President Donald Trump’s pronouncement that North Korea would face “fire and fury” from the U.S. if it continues its threatening behavior sparked concern Tuesday night into Wednesday morning from some of the U.S. territories and allies most vulnerable to an attack from the regime of dictator Kim Jong Un.
Trump’s comments, made Tuesday from his club in Bedminster where he is taking a working vacation for much of August, “are not helpful in an environment that is very tense,” New Zealand Prime Minister Bill English told reporters Wednesday, according to the New Zealand Herald. He said he would convey his concern about Trump’s comments to the president should they continue.
“I am worried those comments are not helpful when the situation is so tense, and I think you are seeing reaction from North Korea that indicates that kind of comment is more likely to escalate than to settle things," English said.
Concern regarding North Korea and its ever-advancing nuclear weapons program has returned to the forefront in recent weeks as the Kim regime has begun testing ballistic missiles capable of hitting the continental U.S. At the same time, The Washington Post reported Tuesday that the Pentagon’s intelligence arm has concluded that Pyongyang has successfully miniaturized a nuclear warhead to the size necessary to fit its ballistic missiles.
Asked about North Korea and its nuclear program on Tuesday, Trump warned that the repressive regime “best not make any more threats to the United States. They will be met with fire and fury like the world has never seen.” Wednesday morning, the president retweeted posts from the account of Fox News’s “Fox & Friends” morning show linking to stories headlined “U.S. Air Force jets take off from Guam for training, ensuring they can ‘fight tonight’” and “Trump vows U.S. ‘power’ will meet North Korean threat.”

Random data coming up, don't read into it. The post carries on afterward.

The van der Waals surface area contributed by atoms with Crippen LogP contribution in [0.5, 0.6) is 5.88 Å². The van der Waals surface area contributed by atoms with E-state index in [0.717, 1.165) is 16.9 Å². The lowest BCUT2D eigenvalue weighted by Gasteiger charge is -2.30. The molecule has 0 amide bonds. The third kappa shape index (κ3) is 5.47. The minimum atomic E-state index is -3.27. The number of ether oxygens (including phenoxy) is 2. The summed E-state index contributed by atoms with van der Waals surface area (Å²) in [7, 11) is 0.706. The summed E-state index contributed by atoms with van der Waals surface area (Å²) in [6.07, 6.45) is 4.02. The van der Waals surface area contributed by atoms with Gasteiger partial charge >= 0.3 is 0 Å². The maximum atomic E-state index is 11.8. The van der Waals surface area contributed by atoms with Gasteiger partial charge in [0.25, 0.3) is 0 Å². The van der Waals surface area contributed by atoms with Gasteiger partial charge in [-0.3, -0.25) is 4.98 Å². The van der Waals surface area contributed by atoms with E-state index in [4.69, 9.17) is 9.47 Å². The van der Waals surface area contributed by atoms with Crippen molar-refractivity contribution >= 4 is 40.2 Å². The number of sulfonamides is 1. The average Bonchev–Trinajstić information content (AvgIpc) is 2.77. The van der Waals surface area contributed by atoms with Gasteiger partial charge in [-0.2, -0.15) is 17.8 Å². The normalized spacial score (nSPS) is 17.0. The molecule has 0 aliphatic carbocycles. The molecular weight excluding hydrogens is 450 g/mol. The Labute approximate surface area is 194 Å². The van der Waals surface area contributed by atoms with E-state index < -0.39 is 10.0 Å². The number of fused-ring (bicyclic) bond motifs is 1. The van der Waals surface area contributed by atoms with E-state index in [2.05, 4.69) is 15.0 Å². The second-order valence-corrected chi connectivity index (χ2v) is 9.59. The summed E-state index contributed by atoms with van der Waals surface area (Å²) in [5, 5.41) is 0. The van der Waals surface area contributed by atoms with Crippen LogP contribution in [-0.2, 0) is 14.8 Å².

On Guam, the Pacific island that would likely be among the most vulnerable U.S. territories to a strike from North Korea, Governor Eddie Baza Calvo told residents that there is no threat to his island or to the nearby Mariana Islands, according to the Associated Press. He said he would remain in contact with the admiral in charge of Joint Region Marianas, the military command that oversees the Guam and the Marianas, to ensure Guam is "prepared for any eventuality."
Guam was the target of renewed North Korean threats overnight Tuesday, with Pyongyang announcing it was examining operational plans to strike Guam, which plays host to a large U.S. military presence. In a statement, North Korea’s army threatened to launch missiles and create an "enveloping fire" around Guam.
Madeleine Bordallo, Guam’s delegate to Congress, said she too was working with the Department of Defense to ensure the island’s safety, recalling her efforts to encourage the military to permanently deploy a missile defense system on the island. She called on Trump to work with other nations, noting that China plays an especially large role in any issue involving North Korea, but expressed apprehension regarding the president’s rhetoric.
"The President’s tweet earlier today is concerning and unhelpful and does not lay out a clear strategy on how he will address the growing threats from North Korea. Kim Jung Un’s reckless behavior cannot be tolerated, and I strongly urge the President to explore every avenue to peacefully respond to it and avoid further escalating this situation,” she said.
In a statement released Wednesday headlined “no change in threat level from recent North Korea events,” Guam’s offices of homeland security and civil defense said it was continuing to monitor, in conjunction with the U.S. military, the threat posed by the Kim regime. In the statement, Guam’s homeland security adviser George Charfauros advised “the community to remain calm, remember that there are defenses in place for threats such as North Korea and to continue to remain prepared for all hazards.”
Sen. Brian Schatz (D-Hawaii), whose state is also home to a large military presence and would be another potentially vulnerable target for North Korea, called Trump’s comments “unwise” in a post to Twitter. He followed that post with a series of others, calling on the White House to send nominations for key diplomatic posts, including for ambassador to South Korea, to the Senate.
“We need vigorous diplomacy and to beef up missile defense. POTUS statement unwise in tone, substance. No gain from using such language,” the Hawaii lawmaker wrote. “It would be excellent to have a President experienced in foreign policy and government leadership next time.”
Rep. Ruben Gallego (D-Ariz.), a member of the House Armed Services Committee, called Trump’s “fire and fury” remark “irresponsible and alarming” in his own flurry of Twitter posts. "Instead of threats & over-the-top rhetoric, we need to pursue a smart, long-term strategy to address these growing threats,” he wrote. “Among the steps we should immediately consider are further economic sanctions aimed at those who continue to trade w/ North Korea."